Two musicians play on stage in front of an outdoor audience at an ancient Roman theater.
EMusic musicians play in front of an audience at the ancient Roman theater of Ferentium in central Italy on a summer evening in 2017. Credit: Maurizio Marano

A musician-scientist team is giving a whole new meaning to the term “rock music.”

Geophysicist Antonio Menghini and musician Stefano Pontani have created a method of transforming geophysical data into jazzy, ephemeral refrains as part of their EMusic project. The group teams up with musicians on saxophone, guitar, and other instruments to bring geophysical soundscapes to life at conferences and outdoor venues across Europe.

Sonification projects are part of a growing interest by scientists to enhance and clarify scientific information. A four-part string quartet performance about warming temperatures from climate change and an effort at Columbia’s Lamont-Doherty Earth Observatory to convert seismic wave data from earthquakes into sounds are just two examples of scientists turning to music to communicate their research.

EMusic aims at helping people understand a particular landscape’s geology through sound and live performances. They transform electromagnetic measurements of the subsurface into musical notes, an effect that Menghini said creates a “natural soundtrack of the landscape.” The data come from measurements that Menghini and his team have taken on the ground and by air, and they show the resistivity of a material, revealing the composition of layers and structural features like dikes and faults. They then perform this music to live audiences, in some cases at the exact location where the data were taken.

Eos selected a few of EMusic’s videos to dive into Earth’s soundscape. Sit back, relax, and listen to the layers of Earth pass you by.

How to Listen to EMusic

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First, a primer on how EMusic chooses its notes: Each note from the geophysical data represents the resistivity of the material below. The EMusic team then normalizes the readings and applies a routine to fit them within a musical scale. This video shows how the electromagnetic measurements are taken and features the earthly vibrations of granite, greenstone, aquifer-regolith, and gold.

What Lies Beneath an Ancient Theater?

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At a concert performed in the ruins of an ancient Roman theater of Ferentium (modern Ferento) in central Italy in 2017, EMusic plays the eerie tones of its electromagnetic readings from below the theater for the first half of the video. At around 7 minutes into the piece, a saxophone joins the refrain. Menghini calls this a “natural jam session, where the Earth is the band leader.”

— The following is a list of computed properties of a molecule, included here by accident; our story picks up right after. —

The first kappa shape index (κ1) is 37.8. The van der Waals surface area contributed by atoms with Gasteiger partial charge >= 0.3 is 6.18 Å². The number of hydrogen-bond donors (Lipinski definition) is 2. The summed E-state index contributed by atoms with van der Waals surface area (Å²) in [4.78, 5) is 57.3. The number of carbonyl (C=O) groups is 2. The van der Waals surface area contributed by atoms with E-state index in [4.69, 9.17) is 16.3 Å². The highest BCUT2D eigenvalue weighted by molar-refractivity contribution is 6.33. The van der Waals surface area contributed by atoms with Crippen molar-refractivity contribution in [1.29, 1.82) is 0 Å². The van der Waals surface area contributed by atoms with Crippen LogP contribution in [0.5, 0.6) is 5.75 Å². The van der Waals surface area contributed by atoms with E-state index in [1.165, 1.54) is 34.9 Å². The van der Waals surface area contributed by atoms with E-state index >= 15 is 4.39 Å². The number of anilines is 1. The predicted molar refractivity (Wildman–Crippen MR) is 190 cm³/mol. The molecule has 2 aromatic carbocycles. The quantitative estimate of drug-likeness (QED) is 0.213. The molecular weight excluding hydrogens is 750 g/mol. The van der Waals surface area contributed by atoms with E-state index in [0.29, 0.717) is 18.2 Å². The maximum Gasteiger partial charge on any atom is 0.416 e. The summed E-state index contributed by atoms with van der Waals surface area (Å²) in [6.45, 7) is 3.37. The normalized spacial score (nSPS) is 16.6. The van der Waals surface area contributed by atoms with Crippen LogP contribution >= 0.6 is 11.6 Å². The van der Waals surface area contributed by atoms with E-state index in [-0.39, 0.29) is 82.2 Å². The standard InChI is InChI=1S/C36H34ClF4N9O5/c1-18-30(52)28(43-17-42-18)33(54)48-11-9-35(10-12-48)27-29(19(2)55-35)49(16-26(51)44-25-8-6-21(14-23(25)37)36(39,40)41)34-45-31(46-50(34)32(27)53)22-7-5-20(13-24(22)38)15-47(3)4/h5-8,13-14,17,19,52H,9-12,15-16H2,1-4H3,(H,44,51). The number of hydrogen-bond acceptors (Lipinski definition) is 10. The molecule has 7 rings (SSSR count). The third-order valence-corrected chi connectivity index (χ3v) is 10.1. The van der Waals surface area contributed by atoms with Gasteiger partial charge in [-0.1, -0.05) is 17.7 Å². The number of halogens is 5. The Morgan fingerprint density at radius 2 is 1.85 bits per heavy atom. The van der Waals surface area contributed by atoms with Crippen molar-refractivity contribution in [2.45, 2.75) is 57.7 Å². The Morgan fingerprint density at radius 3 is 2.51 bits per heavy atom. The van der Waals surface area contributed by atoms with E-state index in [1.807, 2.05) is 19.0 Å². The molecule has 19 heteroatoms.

The Beat of the Diatomites

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In the third installment of the five-part Ferentium concert, this composition reveals the sounds of a layer of diatomite, a porous sedimentary rock packed with skeletal remains, that sits 30 meters below the surface. Menghini writes that listeners can ponder the ancient setting that gave rise to this layer, characterized by “quiet lagoons and swamps, where the African fauna (elephants, lions, tigers) lived in the past.”

Sounds from Around the World

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In an excerpt from a concert at Tuscia University in Viterbo, Italy, in 2018, electromagnetic data blend with saxophone, electric guitar, and electronics to give a tour of geologic sites in Canada, Russia, Sierra Leone, and Italy.

Flying Through an African Greenstone Belt

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Finally, in one tune from airborne data taken in Sierra Leone, the viewer is launched into a rendering of the landscape. Fly along as we travel deeper into Earth and musical notes ring out as the composition changes. Colors of strata underground represent the resistivity of the material, with warm tones showing less resistivity and cool tones showing more resistive layers.

Jam Session with Mount Vesuvius

Where will EMusic go next? This September, EMusic is slated to perform from the rim of Mount Vesuvius, the volcano that once destroyed the Roman cities of Pompeii and Herculaneum. The concert will begin with the scientists first collecting electromagnetic data, which Menghini will see for the first time along with the audience. After the band converts the data into notes, the audience will hear an auditory tour of what’s below their feet, with jazz musicians mingling tones with Earth’s geologic melody.

—Jenessa Duncombe (@jrdscience), News Writing and Production Fellow


Duncombe, J. (2019), Rock on with a group that makes music from geophysical data, Eos, 100, Published on 28 June 2019.

Text © 2019. AGU. CC BY-NC-ND 3.0
Except where otherwise noted, images are subject to copyright. Any reuse without express permission from the copyright owner is prohibited.

Text © 2019. AGU. CC BY-NC-ND 3.0
Except where otherwise noted, images are subject to copyright. Any reuse without express permission from the copyright owner is prohibited.